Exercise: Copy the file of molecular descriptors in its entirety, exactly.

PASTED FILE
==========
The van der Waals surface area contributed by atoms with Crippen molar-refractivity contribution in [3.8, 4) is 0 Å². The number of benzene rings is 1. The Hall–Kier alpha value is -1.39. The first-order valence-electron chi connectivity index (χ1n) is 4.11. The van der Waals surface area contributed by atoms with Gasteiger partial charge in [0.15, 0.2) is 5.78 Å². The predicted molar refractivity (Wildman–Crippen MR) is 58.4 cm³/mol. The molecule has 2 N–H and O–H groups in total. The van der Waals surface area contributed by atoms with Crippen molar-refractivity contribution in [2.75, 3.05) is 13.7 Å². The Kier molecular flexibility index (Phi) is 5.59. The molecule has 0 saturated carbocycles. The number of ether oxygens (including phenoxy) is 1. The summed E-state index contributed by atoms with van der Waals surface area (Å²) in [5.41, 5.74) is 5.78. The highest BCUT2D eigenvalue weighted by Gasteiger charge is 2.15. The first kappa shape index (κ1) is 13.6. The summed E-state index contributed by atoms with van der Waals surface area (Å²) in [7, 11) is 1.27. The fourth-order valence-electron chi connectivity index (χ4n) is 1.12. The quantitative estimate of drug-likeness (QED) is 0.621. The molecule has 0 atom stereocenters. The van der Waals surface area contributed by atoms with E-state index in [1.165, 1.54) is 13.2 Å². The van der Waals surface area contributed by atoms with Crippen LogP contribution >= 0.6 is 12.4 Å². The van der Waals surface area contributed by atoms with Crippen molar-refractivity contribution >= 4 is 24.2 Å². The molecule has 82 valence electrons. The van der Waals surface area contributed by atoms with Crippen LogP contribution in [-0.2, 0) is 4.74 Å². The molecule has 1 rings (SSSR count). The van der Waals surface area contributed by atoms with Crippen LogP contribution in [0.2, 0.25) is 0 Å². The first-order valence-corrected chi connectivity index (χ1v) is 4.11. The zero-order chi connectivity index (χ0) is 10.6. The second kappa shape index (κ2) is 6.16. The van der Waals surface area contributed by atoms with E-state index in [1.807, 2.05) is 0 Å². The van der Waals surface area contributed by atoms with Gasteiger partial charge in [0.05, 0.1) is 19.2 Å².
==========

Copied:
The van der Waals surface area contributed by atoms with Crippen molar-refractivity contribution in [3.8, 4) is 0 Å². The number of benzene rings is 1. The Hall–Kier alpha value is -1.39. The first-order valence-electron chi connectivity index (χ1n) is 4.11. The van der Waals surface area contributed by atoms with Gasteiger partial charge in [0.15, 0.2) is 5.78 Å². The predicted molar refractivity (Wildman–Crippen MR) is 58.4 cm³/mol. The molecule has 2 N–H and O–H groups in total. The van der Waals surface area contributed by atoms with Crippen molar-refractivity contribution in [2.75, 3.05) is 13.7 Å². The Kier molecular flexibility index (Phi) is 5.59. The molecule has 0 saturated carbocycles. The number of ether oxygens (including phenoxy) is 1. The summed E-state index contributed by atoms with van der Waals surface area (Å²) in [5.41, 5.74) is 5.78. The highest BCUT2D eigenvalue weighted by Gasteiger charge is 2.15. The first kappa shape index (κ1) is 13.6. The summed E-state index contributed by atoms with van der Waals surface area (Å²) in [7, 11) is 1.27. The fourth-order valence-electron chi connectivity index (χ4n) is 1.12. The quantitative estimate of drug-likeness (QED) is 0.621. The molecule has 0 atom stereocenters. The van der Waals surface area contributed by atoms with E-state index in [1.165, 1.54) is 13.2 Å². The van der Waals surface area contributed by atoms with Crippen LogP contribution >= 0.6 is 12.4 Å². The van der Waals surface area contributed by atoms with Crippen molar-refractivity contribution >= 4 is 24.2 Å². The molecule has 82 valence electrons. The van der Waals surface area contributed by atoms with Crippen LogP contribution in [-0.2, 0) is 4.74 Å². The molecule has 1 rings (SSSR count). The van der Waals surface area contributed by atoms with Crippen LogP contribution in [0.2, 0.25) is 0 Å². The first-order valence-corrected chi connectivity index (χ1v) is 4.11. The zero-order chi connectivity index (χ0) is 10.6. The second kappa shape index (κ2) is 6.16. The van der Waals surface area contributed by atoms with E-state index in [1.807, 2.05) is 0 Å². The van der Waals surface area contributed by atoms with Gasteiger partial charge in [0.05, 0.1) is 19.2 Å².